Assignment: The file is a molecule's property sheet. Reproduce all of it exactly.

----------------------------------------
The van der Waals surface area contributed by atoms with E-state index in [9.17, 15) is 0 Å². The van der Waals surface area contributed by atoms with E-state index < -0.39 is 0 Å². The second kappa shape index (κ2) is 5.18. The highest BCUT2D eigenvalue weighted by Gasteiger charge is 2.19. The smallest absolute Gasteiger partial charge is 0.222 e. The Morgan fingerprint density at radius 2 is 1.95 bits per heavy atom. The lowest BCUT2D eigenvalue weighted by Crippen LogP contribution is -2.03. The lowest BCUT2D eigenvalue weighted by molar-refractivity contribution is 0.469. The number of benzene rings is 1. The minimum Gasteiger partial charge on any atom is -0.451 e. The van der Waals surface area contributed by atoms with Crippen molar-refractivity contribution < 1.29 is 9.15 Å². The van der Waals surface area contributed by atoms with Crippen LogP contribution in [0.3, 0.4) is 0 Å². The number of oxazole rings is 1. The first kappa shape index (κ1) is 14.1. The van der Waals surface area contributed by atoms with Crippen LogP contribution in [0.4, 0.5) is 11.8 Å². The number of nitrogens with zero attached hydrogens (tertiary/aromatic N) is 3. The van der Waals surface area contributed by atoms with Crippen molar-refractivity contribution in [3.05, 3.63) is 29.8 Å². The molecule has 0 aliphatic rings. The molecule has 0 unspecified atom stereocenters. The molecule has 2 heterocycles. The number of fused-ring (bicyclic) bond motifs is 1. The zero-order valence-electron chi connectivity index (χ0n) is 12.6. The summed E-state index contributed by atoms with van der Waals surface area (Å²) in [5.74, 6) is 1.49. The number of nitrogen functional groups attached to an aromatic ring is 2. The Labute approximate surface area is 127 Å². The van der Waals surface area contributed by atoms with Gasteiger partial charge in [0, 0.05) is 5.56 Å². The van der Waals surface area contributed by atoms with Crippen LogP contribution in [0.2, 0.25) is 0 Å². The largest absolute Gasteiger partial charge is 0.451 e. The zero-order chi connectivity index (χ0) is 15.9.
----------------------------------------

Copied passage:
The van der Waals surface area contributed by atoms with E-state index in [9.17, 15) is 0 Å². The van der Waals surface area contributed by atoms with E-state index < -0.39 is 0 Å². The second kappa shape index (κ2) is 5.18. The highest BCUT2D eigenvalue weighted by Gasteiger charge is 2.19. The smallest absolute Gasteiger partial charge is 0.222 e. The Morgan fingerprint density at radius 2 is 1.95 bits per heavy atom. The lowest BCUT2D eigenvalue weighted by Crippen LogP contribution is -2.03. The lowest BCUT2D eigenvalue weighted by molar-refractivity contribution is 0.469. The number of benzene rings is 1. The minimum Gasteiger partial charge on any atom is -0.451 e. The van der Waals surface area contributed by atoms with Crippen molar-refractivity contribution < 1.29 is 9.15 Å². The van der Waals surface area contributed by atoms with Crippen LogP contribution in [0.3, 0.4) is 0 Å². The number of oxazole rings is 1. The first kappa shape index (κ1) is 14.1. The van der Waals surface area contributed by atoms with Crippen LogP contribution in [0.4, 0.5) is 11.8 Å². The number of nitrogens with zero attached hydrogens (tertiary/aromatic N) is 3. The van der Waals surface area contributed by atoms with Crippen molar-refractivity contribution in [3.05, 3.63) is 29.8 Å². The molecule has 0 aliphatic rings. The molecule has 0 unspecified atom stereocenters. The molecule has 2 heterocycles. The number of fused-ring (bicyclic) bond motifs is 1. The zero-order valence-electron chi connectivity index (χ0n) is 12.6. The summed E-state index contributed by atoms with van der Waals surface area (Å²) in [5.74, 6) is 1.49. The number of nitrogen functional groups attached to an aromatic ring is 2. The Labute approximate surface area is 127 Å². The van der Waals surface area contributed by atoms with Gasteiger partial charge in [0, 0.05) is 5.56 Å². The van der Waals surface area contributed by atoms with Crippen LogP contribution in [0.2, 0.25) is 0 Å². The largest absolute Gasteiger partial charge is 0.451 e. The zero-order chi connectivity index (χ0) is 15.9.